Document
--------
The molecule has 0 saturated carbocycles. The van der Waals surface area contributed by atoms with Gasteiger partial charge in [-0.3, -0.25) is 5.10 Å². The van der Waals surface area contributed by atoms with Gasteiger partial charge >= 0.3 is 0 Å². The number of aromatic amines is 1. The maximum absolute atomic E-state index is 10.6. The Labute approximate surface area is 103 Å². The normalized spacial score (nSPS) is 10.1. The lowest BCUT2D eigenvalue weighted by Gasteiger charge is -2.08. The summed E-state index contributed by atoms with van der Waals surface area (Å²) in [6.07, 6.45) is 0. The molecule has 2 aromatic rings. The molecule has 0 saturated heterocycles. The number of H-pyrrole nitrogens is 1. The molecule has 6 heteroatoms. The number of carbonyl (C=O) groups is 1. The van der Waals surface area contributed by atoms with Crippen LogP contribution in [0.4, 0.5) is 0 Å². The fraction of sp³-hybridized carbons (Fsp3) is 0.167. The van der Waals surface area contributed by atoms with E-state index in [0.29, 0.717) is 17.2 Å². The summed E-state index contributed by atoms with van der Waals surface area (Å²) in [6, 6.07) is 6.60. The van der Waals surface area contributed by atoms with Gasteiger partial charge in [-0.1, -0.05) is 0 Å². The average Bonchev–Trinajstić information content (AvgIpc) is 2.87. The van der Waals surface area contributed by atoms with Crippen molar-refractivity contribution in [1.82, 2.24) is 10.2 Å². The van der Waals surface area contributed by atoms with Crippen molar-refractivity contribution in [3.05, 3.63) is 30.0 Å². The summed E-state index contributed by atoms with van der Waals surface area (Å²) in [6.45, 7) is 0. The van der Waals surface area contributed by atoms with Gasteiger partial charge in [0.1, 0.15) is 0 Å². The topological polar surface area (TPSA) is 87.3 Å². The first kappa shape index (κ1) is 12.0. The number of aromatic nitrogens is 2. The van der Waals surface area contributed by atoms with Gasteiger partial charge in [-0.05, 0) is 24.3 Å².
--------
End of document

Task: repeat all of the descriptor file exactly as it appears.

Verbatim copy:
The molecule has 0 saturated carbocycles. The van der Waals surface area contributed by atoms with Gasteiger partial charge in [-0.3, -0.25) is 5.10 Å². The van der Waals surface area contributed by atoms with Gasteiger partial charge >= 0.3 is 0 Å². The number of aromatic amines is 1. The maximum absolute atomic E-state index is 10.6. The Labute approximate surface area is 103 Å². The normalized spacial score (nSPS) is 10.1. The lowest BCUT2D eigenvalue weighted by Gasteiger charge is -2.08. The summed E-state index contributed by atoms with van der Waals surface area (Å²) in [6.07, 6.45) is 0. The molecule has 2 aromatic rings. The molecule has 0 saturated heterocycles. The number of H-pyrrole nitrogens is 1. The molecule has 6 heteroatoms. The number of carbonyl (C=O) groups is 1. The van der Waals surface area contributed by atoms with Crippen LogP contribution in [0.4, 0.5) is 0 Å². The fraction of sp³-hybridized carbons (Fsp3) is 0.167. The van der Waals surface area contributed by atoms with E-state index in [0.29, 0.717) is 17.2 Å². The summed E-state index contributed by atoms with van der Waals surface area (Å²) in [6, 6.07) is 6.60. The van der Waals surface area contributed by atoms with Gasteiger partial charge in [-0.1, -0.05) is 0 Å². The average Bonchev–Trinajstić information content (AvgIpc) is 2.87. The van der Waals surface area contributed by atoms with Crippen molar-refractivity contribution in [1.82, 2.24) is 10.2 Å². The van der Waals surface area contributed by atoms with Crippen molar-refractivity contribution in [3.05, 3.63) is 30.0 Å². The summed E-state index contributed by atoms with van der Waals surface area (Å²) in [6.45, 7) is 0. The van der Waals surface area contributed by atoms with Gasteiger partial charge in [0.1, 0.15) is 0 Å². The topological polar surface area (TPSA) is 87.3 Å². The first kappa shape index (κ1) is 12.0. The number of aromatic nitrogens is 2. The van der Waals surface area contributed by atoms with Gasteiger partial charge in [-0.05, 0) is 24.3 Å².